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College-bound renters should buy insurance
MISSISSIPPI STATE – The apartments of many college students may not look like they contain wealth, but students who have had to replace everything after a loss face a significant financial burden.
Bobbie Shaffett, family resource management specialist with the Mississippi State University Extension Service, said a large majority of renters, a group that includes many college students, do not carry renter’s insurance.
“Some may not think about getting it. Some may not take the time to shop around and find out how to buy it,” Shaffett said. “Others may not think they have enough valuable possessions to insure, particularly if they rent a furnished apartment.”
However, the value of clothing and possessions adds up quickly, and starting over can be expensive. The typical apartment of a college student may contain a computer, game system, a collection of movies and music, and exercise or sports equipment, in addition to household items and some expensive clothing and shoes.
“Leases may mention that losses are the responsibility of the renter, but many renters fail to realize that landlords are not responsible for the loss of renters’ possessions due to fire or theft,” Shaffett said. “The insurance that the landlord carries covers the building and not the contents that are owned by tenants.”
The Mississippi Department of Insurance defines the difference between insuring belongings for replacement cost or actual cash value.
“Actual cash value is the amount it would take to … replace damaged possessions after factoring in depreciation,” the department states on their website. “Replacement cost is the amount it would take to … purchase new possessions without deducting for depreciation.”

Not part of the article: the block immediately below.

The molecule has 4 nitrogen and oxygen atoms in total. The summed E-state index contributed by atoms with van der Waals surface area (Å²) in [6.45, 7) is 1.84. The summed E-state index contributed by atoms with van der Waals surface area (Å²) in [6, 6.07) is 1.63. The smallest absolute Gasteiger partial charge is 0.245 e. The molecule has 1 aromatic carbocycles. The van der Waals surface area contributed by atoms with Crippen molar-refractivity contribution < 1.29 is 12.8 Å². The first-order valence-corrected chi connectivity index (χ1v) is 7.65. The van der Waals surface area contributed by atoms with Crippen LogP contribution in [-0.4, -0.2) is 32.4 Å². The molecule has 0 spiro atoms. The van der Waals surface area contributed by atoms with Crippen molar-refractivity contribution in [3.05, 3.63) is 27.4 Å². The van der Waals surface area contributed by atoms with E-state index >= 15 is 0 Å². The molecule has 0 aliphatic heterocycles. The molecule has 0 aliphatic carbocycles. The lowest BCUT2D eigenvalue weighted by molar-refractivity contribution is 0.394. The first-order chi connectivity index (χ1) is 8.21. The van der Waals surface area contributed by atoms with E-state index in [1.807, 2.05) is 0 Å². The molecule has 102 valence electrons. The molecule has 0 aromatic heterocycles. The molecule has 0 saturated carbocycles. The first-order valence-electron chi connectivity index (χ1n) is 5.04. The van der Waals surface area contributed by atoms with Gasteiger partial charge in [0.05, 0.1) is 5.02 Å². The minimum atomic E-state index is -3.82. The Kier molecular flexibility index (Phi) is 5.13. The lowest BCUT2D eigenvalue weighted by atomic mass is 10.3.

Shaffett said renters should make an inventory of personal belongings, save receipts from major purchases, and store photographs or videos of each room in a separate location. This documentation will be helpful when filing an insurance claim.
College students preparing to rent their own place for the first time should shop around for the best insurance rates, which can cost about $25 a month. Shaffett said they should also purchase their own insurance policy, as one renter’s policy does not cover an unrelated roommate’s belongings.
Susan Cosgrove, family resource management area agent in Newton County, said a variety of factors can influence the cost of renter’s insurance. Some companies offer a discount if a renter purchases both automobile and renter’s insurance from them.
“College students should check to see if they are still covered on their parents’ homeowners’ insurance policy,” Cosgrove said. “Most of these policies extend coverage to some contents that a student has while in college.”
Although this may cover some insurance needs, Cosgrove urged those owning expensive items like computers, stereo equipment or jewelry to consider insuring these items separately.
Teresa Lyle, an Extension family resource management area agent in Leake County, has a son in college who bought renter’s insurance after a neighbor’s apartment burned down.
“He and his roommate went out the next day and bought renters insurance,” Lyle said. “He took it on himself and found it was affordable to have it.”
Lyle said most students have more belongings than they realize and would find them difficult to replace if faced with the loss of everything.
“A lot of students don’t understand that once it’s gone, it’s gone, and it costs a lot of money to replace what they had,” Lyle said.
While some choose to play the odds and hope they do not suffer a fire or theft, Lyle said this is not a wise course of action.
“Insurance is important because you never know what’s going to happen,” she said. “Once you lose something, if you have insurance, you have something you can fall back on.”